So I want to come right out and say that I get, and respect, that you’re not a Christian in the sense that most people understand the word; I respect your right to your beliefs as well as your right to express them. I also appreciate that the Internet gives you a platform where you can do so — every bit as much as I appreciate it giving me a platform from which to respond.

Dear Ravelry. Thank you for creating and maintaining such a wonderful forum for the sharing of information. You have advanced the field of knitting in many ways by bringing skilled craftspeople together in ways that have never before been possible.

There are a lot of tells in this screenshot — tells that you’re a radicalized, fringe believer participating in the disturbing and dangerous co-option of the Christian message — but if I were to go too far down why I hesitated to click on “Culling the herd” in between Loyola’s counter-reformation and Newspeak under the heading of “Diabolical schemes,” we’d be here even longer than we’re already going to be.

Your words do not exist in a vacuum, absent the context of the site where you chose to publish them. The neutral tone for which you aimed? It rings obviously false because of this.

Ravelry is also special in that the platform itself is about the craft rather than politics.


Does Ravelry thus distinguish itself from some swath of other websites purporting to be about yarn while actually being about politics? Have I been missing out this entire miserable election cycle, in that I could have been reading my news through a lens that began by discussing whether or not anyone had a pattern for a candidate’s sweater, or where the interviews focused on the serious questions like whether the candidates put a warp on a loom from front to back or from back to front?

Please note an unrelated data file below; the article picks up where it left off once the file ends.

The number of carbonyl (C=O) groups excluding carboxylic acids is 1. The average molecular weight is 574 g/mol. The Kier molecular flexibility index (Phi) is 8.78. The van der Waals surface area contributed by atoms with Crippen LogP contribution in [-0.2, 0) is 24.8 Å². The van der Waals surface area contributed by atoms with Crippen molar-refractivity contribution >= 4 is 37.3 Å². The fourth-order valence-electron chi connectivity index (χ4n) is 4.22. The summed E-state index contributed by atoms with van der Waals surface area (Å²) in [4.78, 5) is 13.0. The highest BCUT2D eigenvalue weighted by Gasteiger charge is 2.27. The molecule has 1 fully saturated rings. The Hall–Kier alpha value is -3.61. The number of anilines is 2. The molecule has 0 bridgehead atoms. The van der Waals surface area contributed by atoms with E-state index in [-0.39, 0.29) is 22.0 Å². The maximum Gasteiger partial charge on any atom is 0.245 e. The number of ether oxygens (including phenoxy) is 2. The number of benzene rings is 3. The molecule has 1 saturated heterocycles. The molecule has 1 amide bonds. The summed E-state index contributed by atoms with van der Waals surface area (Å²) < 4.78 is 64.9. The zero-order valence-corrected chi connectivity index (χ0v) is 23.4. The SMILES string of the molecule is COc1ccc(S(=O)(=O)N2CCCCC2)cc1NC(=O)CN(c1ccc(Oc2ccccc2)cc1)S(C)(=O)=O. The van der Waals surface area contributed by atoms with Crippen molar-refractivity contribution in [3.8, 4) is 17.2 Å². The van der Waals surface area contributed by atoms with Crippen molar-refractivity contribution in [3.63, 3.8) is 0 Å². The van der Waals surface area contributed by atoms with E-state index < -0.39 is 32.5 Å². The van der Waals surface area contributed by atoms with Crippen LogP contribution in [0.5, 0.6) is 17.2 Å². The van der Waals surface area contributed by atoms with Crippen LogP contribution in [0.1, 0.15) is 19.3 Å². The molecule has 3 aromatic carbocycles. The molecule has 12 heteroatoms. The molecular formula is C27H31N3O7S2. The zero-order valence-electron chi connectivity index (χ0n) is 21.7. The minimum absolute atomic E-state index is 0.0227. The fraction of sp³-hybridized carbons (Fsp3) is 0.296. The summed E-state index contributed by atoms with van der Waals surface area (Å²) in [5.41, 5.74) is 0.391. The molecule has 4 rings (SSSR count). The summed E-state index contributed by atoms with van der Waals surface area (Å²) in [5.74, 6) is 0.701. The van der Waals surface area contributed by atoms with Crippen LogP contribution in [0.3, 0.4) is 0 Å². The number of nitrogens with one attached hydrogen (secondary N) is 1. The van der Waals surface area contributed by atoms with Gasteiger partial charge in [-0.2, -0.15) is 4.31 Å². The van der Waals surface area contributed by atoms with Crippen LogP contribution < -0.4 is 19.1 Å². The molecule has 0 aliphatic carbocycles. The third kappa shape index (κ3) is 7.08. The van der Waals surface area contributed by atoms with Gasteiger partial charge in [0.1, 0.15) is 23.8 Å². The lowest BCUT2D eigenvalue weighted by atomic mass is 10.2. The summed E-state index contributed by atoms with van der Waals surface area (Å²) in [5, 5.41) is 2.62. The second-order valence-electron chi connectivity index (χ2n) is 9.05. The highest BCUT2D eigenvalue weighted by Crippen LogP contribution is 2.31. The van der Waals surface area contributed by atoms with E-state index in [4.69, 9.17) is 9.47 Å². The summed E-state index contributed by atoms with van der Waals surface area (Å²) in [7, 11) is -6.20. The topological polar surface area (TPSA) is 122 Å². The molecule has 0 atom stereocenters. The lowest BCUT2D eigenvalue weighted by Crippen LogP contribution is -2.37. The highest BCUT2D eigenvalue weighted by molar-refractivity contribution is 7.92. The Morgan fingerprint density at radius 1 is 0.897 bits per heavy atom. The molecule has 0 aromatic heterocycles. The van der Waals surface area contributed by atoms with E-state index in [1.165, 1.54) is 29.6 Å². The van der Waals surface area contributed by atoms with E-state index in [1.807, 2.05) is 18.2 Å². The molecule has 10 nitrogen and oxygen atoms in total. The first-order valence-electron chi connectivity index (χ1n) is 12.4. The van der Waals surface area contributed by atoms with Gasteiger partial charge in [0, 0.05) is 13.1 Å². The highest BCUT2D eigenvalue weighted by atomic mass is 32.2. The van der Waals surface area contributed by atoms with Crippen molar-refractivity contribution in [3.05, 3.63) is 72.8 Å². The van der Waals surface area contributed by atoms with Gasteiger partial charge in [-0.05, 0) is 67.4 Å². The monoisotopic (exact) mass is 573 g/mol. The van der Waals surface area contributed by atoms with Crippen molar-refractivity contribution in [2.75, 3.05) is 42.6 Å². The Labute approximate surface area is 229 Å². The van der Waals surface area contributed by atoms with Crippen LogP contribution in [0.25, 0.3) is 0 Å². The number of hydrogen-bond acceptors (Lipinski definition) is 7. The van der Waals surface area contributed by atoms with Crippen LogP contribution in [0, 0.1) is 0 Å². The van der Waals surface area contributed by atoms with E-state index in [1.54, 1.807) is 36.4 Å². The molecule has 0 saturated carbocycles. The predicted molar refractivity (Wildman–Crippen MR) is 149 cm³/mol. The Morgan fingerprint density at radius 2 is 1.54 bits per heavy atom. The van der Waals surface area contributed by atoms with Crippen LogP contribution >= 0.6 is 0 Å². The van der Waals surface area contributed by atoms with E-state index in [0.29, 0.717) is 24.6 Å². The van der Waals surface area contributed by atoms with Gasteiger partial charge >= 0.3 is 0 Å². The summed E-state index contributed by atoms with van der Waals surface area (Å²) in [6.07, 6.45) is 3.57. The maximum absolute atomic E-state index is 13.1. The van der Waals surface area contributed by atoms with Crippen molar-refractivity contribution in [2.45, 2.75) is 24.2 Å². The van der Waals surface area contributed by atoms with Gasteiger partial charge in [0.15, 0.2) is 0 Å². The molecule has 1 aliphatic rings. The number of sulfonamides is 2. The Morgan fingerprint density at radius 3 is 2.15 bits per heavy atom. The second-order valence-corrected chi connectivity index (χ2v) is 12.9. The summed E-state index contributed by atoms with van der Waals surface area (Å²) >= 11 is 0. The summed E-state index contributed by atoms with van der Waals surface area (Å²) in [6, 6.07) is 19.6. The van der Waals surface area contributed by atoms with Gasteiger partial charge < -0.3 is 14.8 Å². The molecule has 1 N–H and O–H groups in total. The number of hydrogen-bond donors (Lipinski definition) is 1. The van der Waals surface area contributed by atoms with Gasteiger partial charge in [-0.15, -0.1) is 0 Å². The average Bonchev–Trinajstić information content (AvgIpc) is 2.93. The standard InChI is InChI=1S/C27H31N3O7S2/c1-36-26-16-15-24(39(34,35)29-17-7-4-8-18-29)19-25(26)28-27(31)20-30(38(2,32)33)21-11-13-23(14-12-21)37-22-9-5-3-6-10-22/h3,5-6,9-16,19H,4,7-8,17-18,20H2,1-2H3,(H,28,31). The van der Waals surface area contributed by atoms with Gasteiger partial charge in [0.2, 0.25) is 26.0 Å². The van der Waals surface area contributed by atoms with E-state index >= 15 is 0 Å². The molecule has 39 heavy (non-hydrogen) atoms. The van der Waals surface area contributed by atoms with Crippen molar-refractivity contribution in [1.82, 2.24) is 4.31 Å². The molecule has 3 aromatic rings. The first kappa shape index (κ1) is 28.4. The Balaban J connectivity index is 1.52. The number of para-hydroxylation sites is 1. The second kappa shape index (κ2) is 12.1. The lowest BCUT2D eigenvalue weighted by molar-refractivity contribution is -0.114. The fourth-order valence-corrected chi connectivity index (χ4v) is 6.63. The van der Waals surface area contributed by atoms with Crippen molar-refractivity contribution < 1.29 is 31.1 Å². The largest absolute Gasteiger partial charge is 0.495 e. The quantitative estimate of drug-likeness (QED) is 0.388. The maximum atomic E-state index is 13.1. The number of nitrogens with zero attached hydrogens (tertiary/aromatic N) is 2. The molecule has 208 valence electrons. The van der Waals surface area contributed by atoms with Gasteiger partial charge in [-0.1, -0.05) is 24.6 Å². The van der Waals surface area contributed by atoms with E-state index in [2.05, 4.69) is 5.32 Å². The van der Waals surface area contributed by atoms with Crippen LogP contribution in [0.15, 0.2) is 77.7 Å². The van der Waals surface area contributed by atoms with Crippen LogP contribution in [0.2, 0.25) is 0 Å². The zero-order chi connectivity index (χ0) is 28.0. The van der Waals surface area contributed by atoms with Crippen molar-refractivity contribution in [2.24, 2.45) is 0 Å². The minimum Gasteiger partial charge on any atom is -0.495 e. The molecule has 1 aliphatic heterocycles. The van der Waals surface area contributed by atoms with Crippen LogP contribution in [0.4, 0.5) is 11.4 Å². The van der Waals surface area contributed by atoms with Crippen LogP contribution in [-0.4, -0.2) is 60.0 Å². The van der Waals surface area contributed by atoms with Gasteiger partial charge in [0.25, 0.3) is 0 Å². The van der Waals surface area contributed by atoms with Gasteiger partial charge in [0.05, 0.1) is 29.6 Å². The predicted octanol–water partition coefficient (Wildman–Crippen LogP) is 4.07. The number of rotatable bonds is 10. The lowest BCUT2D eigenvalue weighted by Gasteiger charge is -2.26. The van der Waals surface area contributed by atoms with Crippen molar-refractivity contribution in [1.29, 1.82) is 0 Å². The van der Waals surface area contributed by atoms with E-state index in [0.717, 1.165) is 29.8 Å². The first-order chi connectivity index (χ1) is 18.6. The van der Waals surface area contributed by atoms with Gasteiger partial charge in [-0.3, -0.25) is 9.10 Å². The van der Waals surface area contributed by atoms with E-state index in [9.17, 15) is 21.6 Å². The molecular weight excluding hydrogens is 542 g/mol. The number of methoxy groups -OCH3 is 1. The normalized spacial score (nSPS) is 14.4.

This is why editors are a thing, by the way. One of the things that’s hard about writing screeds — ask me how I know — is that there aren’t that many great editors for that type of writing. So you have to be your own. You did a great job in making your piece short and easy to read. The Flesch-Kincaid score for your piece suggests it should be readable by a typical seventh grader. Your punctuation, spelling, and grammar are not remedial and you demonstrate native fluency in English.

However, you did not effectively make your case for why it would be special to be “about the craft rather than politics,” you don’t explain what that means, and you don’t reach me emotionally either. I suspect there is a subtext I’m missing — one that would be filled in by your target audience based on their assumptions. Such subtext bounces off me since I don’t share those assumptions, but I bet for the people who have whatever button your phrasing should push, this is a functional call-in of some sort.

I was saddened to see that the Ravelry logo has been changed to include the divisive and controversial “rainbow flag”.

To make your case compelling, you should also have included some background supporting your contention that this flag is “divisive and controversial.” In assuming your reader knows the background of any controversy and where divisions of opinion may lie, you probably hope to appeal to those who you know for certain would not support your objectives if they were clear. This tactic is consistent with your previous appeal to the subtext of “about the craft rather than politics.”